To understand modern research on the neural and cognitive correlates of ego dissolution on classical psychedelics, it is critical to understand what is meant by the term ‘ego dissolution’. The term ego derived its modern meaning from the work of psychologist Sigmund Freud. In this blanket term, he encompassed one’s sense of self, a conscious construct delineated spatially and temporally by the properly functioning human mind [19]. Psychology imprinted this concept of self and the term ego is commonly used today to indicate those conscious boundaries. Soon after the discovery of LSD, the emergence of the psychotomimetic model linked the concept of ego inexorably to the classical psychedelics. In this model, classical psychedelics mimicked schizophrenic psychosis by causing disturbances in the ego [1][4]. Although long discredited, the psychotomimetic model laid the groundwork for cognitive correlates of a healthy sense of self to be observed by single dissociation. Today, with the invention of fMRI, researchers are beginning to map these cognitive correlates to neural correlates, physiological hallmarks of the functioning ego. They are going about this using the classical psychedelics, which occasion ‘mystical-experiences’ defined by ego dissolution [6]. Based on current research on neural correlates of ego dissolution on classical psychedelics, there is evidence that this dissolution results from decreases in activity of primary connector hubs in the brain, as well as temporary disintegration of the Default Mode Network (DMN) and Salience Network (SN).  Feelings of a dissolution of the boundaries between self and other, subject and object, the self and the external world, and a sense of union with something larger than one’s self are cognitive correlates of ‘ego dissolution’ and implicate these systems in the regular functioning of ‘ego’ or self-identification. These networks are correlated with the highest densities of 5HT2A receptor sites, upon which classical psychedelics are known to primarily act. The evidence suggests the resulting feeling of ‘oneness’, ‘ego death’, or ‘ego dissolution’ results from decreases in aforementioned systems, resulting in increased functional global connectivity [2][13][20].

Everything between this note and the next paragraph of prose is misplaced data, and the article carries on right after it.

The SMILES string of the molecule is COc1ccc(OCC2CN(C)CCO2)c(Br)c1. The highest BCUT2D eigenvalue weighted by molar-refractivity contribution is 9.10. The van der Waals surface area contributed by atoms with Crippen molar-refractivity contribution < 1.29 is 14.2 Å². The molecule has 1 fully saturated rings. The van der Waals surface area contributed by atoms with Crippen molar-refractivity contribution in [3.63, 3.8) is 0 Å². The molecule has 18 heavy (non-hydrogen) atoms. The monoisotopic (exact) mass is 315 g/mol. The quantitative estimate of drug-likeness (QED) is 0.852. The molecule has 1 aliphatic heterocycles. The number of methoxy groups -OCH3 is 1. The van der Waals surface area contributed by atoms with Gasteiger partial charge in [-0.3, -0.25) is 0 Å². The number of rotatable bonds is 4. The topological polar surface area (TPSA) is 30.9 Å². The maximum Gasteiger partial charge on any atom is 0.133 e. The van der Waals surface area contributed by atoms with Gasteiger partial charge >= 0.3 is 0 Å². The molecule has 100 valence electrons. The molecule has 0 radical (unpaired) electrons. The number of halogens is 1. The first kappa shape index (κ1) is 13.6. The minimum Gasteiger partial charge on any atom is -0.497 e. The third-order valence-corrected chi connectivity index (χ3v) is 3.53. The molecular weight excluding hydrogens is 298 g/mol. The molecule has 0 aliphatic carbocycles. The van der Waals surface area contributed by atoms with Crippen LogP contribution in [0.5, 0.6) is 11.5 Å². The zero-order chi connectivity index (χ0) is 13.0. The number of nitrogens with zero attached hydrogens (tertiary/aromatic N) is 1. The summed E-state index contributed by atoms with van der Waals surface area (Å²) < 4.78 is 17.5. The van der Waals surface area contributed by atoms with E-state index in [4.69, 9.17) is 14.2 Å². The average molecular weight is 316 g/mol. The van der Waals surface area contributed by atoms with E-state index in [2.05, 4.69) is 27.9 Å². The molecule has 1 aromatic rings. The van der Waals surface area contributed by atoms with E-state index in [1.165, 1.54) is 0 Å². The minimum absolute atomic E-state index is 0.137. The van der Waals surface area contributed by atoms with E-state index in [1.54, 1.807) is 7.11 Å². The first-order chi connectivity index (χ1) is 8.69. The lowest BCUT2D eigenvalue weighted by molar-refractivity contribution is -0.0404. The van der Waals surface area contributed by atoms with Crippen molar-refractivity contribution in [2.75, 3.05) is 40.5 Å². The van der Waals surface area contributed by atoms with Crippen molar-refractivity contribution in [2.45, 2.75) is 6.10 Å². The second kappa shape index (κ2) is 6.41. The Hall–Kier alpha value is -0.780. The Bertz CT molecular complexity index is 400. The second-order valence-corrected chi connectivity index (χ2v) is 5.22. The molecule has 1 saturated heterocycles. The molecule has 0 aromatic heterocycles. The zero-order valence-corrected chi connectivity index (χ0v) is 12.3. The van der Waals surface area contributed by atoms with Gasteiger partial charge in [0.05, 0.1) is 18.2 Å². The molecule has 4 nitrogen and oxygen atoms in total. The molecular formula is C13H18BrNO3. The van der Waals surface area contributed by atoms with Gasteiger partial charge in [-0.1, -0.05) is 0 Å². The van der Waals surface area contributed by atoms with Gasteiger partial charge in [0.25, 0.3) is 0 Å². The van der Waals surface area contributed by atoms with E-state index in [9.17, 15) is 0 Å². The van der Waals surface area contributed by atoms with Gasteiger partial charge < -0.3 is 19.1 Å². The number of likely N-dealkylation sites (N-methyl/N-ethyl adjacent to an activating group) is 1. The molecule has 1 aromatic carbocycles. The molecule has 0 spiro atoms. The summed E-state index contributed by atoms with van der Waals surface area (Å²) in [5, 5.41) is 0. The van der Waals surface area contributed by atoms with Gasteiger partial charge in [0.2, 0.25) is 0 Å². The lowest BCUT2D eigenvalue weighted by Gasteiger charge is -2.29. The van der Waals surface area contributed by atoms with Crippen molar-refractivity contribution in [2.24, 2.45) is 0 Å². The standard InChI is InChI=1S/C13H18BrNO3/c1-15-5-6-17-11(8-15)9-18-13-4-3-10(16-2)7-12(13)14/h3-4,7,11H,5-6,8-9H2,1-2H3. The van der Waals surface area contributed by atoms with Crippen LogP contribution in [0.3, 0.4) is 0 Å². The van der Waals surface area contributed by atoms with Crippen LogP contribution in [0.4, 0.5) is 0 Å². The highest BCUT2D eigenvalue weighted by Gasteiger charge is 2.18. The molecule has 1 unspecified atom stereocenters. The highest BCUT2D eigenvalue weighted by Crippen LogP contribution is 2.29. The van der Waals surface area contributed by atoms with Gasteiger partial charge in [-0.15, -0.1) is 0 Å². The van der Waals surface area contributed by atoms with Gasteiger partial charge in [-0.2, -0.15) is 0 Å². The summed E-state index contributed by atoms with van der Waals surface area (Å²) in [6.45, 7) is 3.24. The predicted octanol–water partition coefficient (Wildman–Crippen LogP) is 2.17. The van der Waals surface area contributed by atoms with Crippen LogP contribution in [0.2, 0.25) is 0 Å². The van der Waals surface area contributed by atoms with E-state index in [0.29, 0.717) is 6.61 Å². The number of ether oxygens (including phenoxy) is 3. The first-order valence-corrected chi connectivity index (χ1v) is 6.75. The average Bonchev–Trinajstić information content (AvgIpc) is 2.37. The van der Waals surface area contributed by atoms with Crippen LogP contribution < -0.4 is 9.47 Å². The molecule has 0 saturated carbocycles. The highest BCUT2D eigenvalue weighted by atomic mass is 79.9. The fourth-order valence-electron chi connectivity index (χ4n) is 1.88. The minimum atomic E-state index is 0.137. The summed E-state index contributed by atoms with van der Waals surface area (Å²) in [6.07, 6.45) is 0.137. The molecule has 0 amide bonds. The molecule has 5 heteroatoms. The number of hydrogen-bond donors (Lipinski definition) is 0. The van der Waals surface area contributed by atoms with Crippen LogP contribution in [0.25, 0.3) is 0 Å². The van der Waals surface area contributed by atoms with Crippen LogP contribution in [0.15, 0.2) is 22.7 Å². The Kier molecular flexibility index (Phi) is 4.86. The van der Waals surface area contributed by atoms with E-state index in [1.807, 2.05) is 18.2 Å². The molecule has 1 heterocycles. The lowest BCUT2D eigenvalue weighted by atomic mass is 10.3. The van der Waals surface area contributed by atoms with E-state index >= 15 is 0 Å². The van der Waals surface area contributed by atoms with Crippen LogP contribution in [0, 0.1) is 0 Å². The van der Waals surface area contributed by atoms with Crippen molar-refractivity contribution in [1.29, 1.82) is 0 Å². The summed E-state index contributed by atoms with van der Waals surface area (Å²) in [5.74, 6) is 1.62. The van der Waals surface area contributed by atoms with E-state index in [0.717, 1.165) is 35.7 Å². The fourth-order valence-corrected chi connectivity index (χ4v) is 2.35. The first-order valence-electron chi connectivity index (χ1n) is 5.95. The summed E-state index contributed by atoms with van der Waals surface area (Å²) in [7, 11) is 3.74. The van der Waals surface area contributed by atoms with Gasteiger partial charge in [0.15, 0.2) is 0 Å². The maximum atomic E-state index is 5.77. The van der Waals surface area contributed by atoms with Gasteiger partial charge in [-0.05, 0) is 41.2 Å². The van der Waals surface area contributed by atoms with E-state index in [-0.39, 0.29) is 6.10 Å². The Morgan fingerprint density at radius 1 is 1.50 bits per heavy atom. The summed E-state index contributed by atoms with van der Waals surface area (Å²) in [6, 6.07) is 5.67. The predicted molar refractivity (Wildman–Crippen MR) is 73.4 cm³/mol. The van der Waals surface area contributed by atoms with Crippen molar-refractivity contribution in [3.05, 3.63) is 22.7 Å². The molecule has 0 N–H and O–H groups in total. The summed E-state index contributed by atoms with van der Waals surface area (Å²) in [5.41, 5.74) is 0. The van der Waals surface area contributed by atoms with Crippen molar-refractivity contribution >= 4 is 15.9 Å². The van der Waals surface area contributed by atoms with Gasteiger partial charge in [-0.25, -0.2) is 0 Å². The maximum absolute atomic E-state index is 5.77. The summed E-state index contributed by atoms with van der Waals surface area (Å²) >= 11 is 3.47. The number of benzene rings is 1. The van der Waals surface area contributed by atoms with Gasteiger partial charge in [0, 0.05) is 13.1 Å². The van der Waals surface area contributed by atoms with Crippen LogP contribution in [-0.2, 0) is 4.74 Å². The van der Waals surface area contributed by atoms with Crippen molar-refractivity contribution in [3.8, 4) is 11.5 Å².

In the groundbreakings study ‘Neural Correlates of the Psychedelic State as Determined by fMRI studies with Psilocybin,’ Carhart-Harris et al. (2012) applied modern fMRI technology to directly measure physiological changes precipitated by classical psychedelics for the first time. Using a within-individual placebo-controlled design, blood-oxygen level dependent (BOLD) fMRI, a cerebral blood flow (CBF) indicator, was used to map changes in two groups of 15 psychedelically experienced participants as they underwent the psychedelic experience [2]. Contrary to commonly held presumptions and previous studies focusing on glucose metabolism, significant decreases in brain blood flow and venous oxygenation were observed in the BOLD signal, these decreases directly correlated with measured intensity of subjective effects. These observed decreases in brain activity where also highly concentrated to particular brain structures including the thalamus, angular and supramarginal gyrus (IPL), posterior cingulate cortex (PCC), anterior cingulate cortex (ACC), and medial prefrontal lobe (mPFC). All the affected regions represent major connection hubs in the brain. Decoupling of the PCC and the mPFC/ACC showed a regression suggesting that the psychedelic state tipped the balance in this system more toward bottom-up processing. These two key structural hubs, the PCC and the mPFC/ACC, represent the primary axis of the Default Mode Network (DMN), along with the IPL, all structures showing consistent deactivation and decoupling during the psychedelic state. DMN components have been shown to be active during self-referencing and handle other higher-level processes involving sense of self [2]. Carhart-Harris et al. explicate that it is currently unclear what specific synaptic mechanisms are causing these deactivations. Since deactivation and decoupling are seen in higher-level association regions of the DMN which contain the most cortico-cortical connections in the brain, neuronal messages are suggested to travel by more complex routes, increasing overall global connectivity and allowing an ‘unconstrained style of cognition’ [2].